A male northern white-cheeked gibbon (left) and a mother carrying her baby hang out in a treetop in Vietnam's Pu Mat National Park in a recent picture.
The animals are part of a newfound population of more than 400 of the gibbons, which are deemed critically endangered in Vietnam and Laos by the International Union for Conservation of Nature. The gibbons, which have declined due to widespread hunting and logging of their habitat, are likely extinct in China.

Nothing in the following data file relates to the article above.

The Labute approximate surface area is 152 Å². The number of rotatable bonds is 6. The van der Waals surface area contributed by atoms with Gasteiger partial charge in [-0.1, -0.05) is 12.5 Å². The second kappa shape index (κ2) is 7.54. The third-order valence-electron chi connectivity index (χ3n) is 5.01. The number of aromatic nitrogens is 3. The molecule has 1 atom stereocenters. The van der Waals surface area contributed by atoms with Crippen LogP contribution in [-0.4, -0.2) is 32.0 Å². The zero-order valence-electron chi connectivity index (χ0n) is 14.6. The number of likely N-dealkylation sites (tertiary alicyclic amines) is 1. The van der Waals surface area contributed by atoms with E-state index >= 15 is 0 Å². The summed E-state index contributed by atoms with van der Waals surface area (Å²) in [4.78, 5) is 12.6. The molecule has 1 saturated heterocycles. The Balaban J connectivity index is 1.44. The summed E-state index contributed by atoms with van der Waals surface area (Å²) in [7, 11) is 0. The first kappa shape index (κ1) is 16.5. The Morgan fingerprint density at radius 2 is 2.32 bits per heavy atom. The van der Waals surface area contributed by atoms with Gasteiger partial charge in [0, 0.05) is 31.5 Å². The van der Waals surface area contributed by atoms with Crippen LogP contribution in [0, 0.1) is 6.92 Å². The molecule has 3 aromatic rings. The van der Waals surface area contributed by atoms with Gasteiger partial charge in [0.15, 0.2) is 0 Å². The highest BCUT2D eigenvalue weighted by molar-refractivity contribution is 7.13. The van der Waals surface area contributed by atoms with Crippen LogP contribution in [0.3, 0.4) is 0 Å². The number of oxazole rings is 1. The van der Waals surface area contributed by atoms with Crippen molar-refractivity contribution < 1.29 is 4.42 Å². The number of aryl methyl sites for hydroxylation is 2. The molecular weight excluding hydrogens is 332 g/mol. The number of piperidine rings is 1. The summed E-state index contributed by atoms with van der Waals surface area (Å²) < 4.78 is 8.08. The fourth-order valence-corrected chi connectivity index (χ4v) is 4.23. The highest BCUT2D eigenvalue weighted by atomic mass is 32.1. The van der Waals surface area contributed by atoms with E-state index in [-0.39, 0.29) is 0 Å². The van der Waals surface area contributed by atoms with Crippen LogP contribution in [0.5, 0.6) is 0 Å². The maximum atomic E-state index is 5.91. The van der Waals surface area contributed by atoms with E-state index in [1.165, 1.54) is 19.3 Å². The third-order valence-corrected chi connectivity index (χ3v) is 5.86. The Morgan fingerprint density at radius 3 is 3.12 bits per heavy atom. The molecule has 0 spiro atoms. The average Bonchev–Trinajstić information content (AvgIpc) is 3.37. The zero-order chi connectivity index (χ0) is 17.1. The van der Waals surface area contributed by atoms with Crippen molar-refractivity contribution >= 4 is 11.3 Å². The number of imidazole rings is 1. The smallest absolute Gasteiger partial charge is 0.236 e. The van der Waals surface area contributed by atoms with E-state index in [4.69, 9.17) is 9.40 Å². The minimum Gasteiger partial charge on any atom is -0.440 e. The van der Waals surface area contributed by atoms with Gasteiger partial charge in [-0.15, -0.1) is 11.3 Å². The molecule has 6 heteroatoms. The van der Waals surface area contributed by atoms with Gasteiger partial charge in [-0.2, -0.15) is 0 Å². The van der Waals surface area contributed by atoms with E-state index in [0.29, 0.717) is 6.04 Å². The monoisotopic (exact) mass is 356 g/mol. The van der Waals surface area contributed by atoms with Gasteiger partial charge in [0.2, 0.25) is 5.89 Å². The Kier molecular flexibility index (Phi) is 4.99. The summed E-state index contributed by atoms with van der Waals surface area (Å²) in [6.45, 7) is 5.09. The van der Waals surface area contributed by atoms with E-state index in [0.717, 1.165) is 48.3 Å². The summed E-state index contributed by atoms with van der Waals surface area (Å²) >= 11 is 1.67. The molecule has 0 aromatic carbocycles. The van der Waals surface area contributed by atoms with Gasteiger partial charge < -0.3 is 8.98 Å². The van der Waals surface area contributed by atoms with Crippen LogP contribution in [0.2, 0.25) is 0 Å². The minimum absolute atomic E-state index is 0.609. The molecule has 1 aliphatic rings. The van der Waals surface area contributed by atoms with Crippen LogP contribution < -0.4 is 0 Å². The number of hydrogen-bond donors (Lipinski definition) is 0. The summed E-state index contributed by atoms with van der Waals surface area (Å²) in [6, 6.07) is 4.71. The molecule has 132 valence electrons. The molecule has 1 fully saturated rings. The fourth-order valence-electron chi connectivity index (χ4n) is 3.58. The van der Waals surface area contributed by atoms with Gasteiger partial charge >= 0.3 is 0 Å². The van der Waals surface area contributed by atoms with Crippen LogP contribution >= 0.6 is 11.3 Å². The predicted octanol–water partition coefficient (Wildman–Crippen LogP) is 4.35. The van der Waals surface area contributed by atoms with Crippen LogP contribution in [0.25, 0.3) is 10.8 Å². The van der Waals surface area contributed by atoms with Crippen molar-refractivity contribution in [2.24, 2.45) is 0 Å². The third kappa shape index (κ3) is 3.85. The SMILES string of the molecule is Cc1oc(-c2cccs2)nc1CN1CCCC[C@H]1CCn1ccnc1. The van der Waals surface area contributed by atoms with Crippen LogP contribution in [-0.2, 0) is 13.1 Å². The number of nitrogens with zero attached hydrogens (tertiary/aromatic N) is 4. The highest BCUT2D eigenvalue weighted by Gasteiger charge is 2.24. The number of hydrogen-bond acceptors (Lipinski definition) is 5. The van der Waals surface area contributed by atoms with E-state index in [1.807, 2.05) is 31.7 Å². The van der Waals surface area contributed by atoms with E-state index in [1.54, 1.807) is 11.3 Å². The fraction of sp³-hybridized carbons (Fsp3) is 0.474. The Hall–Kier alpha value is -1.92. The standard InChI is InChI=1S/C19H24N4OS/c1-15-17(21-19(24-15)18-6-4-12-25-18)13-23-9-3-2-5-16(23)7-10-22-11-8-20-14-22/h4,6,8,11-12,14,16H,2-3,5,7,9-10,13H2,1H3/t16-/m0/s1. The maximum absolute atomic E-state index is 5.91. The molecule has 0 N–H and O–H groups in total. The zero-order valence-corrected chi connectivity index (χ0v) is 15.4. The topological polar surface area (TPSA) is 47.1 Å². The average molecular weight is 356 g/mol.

Conservation International had been searching for the rare primates since 2008, finding only a few scattered groups—until now. New auditory sampling surveys—during which researchers record the calls of gibbon "families"—have revealed that Pu Mat is home to 130 gibbon groups, for an overall population of roughly 455 individuals.
The discovery of such a large gibbon population may mean the species has a better chance of long-term survival, the scientists say.